5 years ago
  5. woah! such a huge task!! i think i’ll carry on buying my kimchi from the grocery store. lol. still, i bet you are happy that you could experience this at least once. and it was interesting to watch too!!

    5 years ago
  6. its funny because i just tried making kimchi for the first time ever just moments ago:b

    5 years ago
  7. Wow that’s a lot of Kimchi.
    And yes it’s true about Kimchi, I tried it 5 times. The very first time I was like “nah, not really my taste”, the 2nd “ew gross!” and the 3 next to that where ok. Not the best I’ve ever eaten but still I’m sure there must be a Kimchi I absolutely like. :)

    5 years ago
  8. i’m going to be making radish kimchi as soon as i can find the right container. :( I’ll post pics

    5 years ago
  9. I’m a vegetarian, and I had fish ( anchovy in broth ) on accident once. Once. So I’d probably have to make my own kimchi, and since I -also- can’t eat fermented food ( it tastes like mold and nothing else, I will throw up if I try to eat it ), I’d have to eat it fresh too. I found some recipes a while back for vegetarian Korean foods including kimchi, but I’m a few hundred miles away from the nearest area where I can get most of the essential ingredients. :(

    Kind of makes me sad thinking about my intended move to Korea, since a huge part of the cuisine is basically off-limits to me. Not that I have a problem with people eating animals, I just get sick if I try to eat them myself. :(

    5 years ago
    • A lot of vegans/vegetarians use dried mushroom broth in place of things like fish broth. I recommend trying that out! Plus you can eat kimchi fresh without fermenting it so maybe try a small batch of just one cabbage head! :D Also, it is tough for vegetarians in korea if you don’t live near vegetarian restaurants (there are a few but they exist) but most of my veggie friends just cook at home! We did a FAPFAP on a Vegan/Vege restaurant in Korea too :D

      5 years ago
      • I know, I watched that video! :D I hope there will be a few more vegetarian-friendly places when I get to Korea, but I’m used to cooking for myself at home anyway. I can figure it out no matter what!

        I can’t get the red pepper powder, and I haven’t seen that particular kind of cabbage around here often. There are lots of other pears here, but they’re too soft I think for kimchi ( I haven’t seen any Korean pears ). I’d have to find recipes for making stuff like glutinous rice by hand first then using it to make kimchi, so it would be a ridiculously long process by myself, even for just one head. I’d so love to try it though. [ I’m about a 4 hour drive from Seattle, WA, which has all the Asians ever. Sadly it’s not worth the drive right now, but eventually I’ll live there and later on Hawaii ( for school ), so I can try everything! ]

        5 years ago
  10. I’m with you guys, I love adding ginger. Never used the broth method though. I’ll have to try that!

    5 years ago
  11. If only it didn’t take so much time and effort to make kimchi I’d make it everyday!! :'(

    5 years ago
  12. mmm kimchi… i’m addicted to it!! i make a simple cut cabbage kimchi at home once in a while, but my last batch turned out horrible :( i have a feeling it’s because for the first time, instead of following a recipe, i just kind of eyeballed it… oops :D it turned out really gross and SOUR as hell. maybe i left it to ferment for too long? (i left it for 3 days). if anyone has any tips to avoid the sour next time that would useful :) or i guess i could just follow a recipe next time :P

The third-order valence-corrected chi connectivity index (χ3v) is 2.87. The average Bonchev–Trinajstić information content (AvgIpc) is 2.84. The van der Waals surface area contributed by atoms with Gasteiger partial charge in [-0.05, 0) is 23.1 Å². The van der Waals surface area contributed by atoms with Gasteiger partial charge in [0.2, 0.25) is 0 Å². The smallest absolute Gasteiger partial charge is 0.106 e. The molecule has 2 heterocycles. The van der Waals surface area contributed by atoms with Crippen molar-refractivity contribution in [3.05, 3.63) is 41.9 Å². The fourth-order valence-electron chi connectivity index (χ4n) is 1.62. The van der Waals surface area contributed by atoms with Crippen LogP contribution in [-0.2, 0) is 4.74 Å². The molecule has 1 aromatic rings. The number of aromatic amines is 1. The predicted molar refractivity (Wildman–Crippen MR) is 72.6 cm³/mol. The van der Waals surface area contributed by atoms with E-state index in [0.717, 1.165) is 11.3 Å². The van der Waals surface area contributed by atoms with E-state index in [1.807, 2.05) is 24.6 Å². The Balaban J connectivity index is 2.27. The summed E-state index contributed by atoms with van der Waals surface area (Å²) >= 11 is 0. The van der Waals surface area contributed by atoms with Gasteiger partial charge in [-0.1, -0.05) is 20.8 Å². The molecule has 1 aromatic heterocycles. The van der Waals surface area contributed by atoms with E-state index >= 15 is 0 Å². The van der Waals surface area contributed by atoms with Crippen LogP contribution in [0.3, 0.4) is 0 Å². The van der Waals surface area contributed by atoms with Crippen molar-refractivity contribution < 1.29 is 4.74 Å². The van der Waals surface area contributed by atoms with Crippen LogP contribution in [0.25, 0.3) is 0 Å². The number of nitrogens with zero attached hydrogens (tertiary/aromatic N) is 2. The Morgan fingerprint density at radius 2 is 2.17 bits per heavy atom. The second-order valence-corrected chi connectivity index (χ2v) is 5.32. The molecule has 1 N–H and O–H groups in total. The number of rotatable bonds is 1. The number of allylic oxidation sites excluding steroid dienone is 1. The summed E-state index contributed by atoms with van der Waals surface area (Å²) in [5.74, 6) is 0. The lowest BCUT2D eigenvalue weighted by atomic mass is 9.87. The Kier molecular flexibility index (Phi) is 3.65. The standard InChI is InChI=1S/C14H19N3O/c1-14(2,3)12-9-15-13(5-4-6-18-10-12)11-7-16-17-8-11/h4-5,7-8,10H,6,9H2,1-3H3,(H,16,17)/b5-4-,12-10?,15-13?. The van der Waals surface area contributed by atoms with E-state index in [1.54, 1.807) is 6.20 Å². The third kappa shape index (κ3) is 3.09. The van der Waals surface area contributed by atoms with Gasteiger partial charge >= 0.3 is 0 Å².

5 years ago
    • you have to leave it for 2 weeks. Radish, can eat after few days, that’s the better taste. Maybe you add something too much…

      5 years ago
    • taste it as it ferments that way you can refrigerate it when it gets to the right “sour”. i thing 1 day might be enough

      5 years ago
  13. I totally agree with you guys that kimchi has to be tried more than once. I can’t handle spicy food very well, and my first exposure to kimchi was the storebought kind my mom liked to buy. It just made the whole kitchen stink, so I didn’t take too well to it at first. When I moved to college though, one of my roommates brought her Dad’s homemade kimchi, and out of politeness I tried it, and it was SO GOOD! Going to school in Los Angeles changed my palate, I didn’t like milk tea or boba until I came here. Think part of it must be the increase in Asian population. The magic of trying food you didn’t like more than once :D

    5 years ago
  14. I actually prefer sour kimchi. I often just bought the cooking kimchi and ate it. I’m not too much a fan of fresh kimchi. When I came back to the USA and bought kimchi, it was still quite fresh, and I ended up adding vinegar to it because it wasn’t sour enough for me. =/ I didn’t realize that older kimchi isn’t as popular as I thought it was…

    5 years ago
  15. Interesting, I’ve actually always loved the more sour kimchi. The cabbage (배추) is probably my favorite, but I also like cucumber (오이). Thanks for the video, guise!

    5 years ago
  16. I am not a fan of baechu kimchi but I do like water kimchi and Kkadugi kimchi. And I love cooked kimchi. Kimchi Jiggae and Kimchi Buchimgae are wonderfully delicious! *drools*

    5 years ago
  17. I don’t care how you make kimchi. I just ate. And now I’m feeling hungry again. Gosh, why do that has to look so delicious? *3*

    5 years ago
  18. Where is Simon in all of this? Don’t tell me he wasn’t invited ! :( because that would suck for him…

    5 years ago
  19. Awesome! I also make my own kimchi but it is a much much smaller amount, hehe. Just like enough for me, myself and I and maybe some friends. Everyone seems to like it though. I think I have some new ideas from this video. ^^

    5 years ago
  20. I am one of the people who found your website while looking for a kimchi recipe! Eat Your Kimchi? Must be about all things kimchi related, right? I’ve made kimchi using Maangchi’s recipes. Her easy kimchi is pretty good. Her emergency kimchi, for all your kimchi emergencies is made with regular cabbage. Not bad, kind of like a spicy vinegar dressed cole slaw.

    5 years ago
  21. What is that song starting at 1:52? So smooth. Watching this process in making kimchi also has me extremely curious about bottled manufactured kimchi. I mean, look at how much time it took, and making sure the seasoning was on each and every cabbage leaf. How do they do it? *runs and researches*

    5 years ago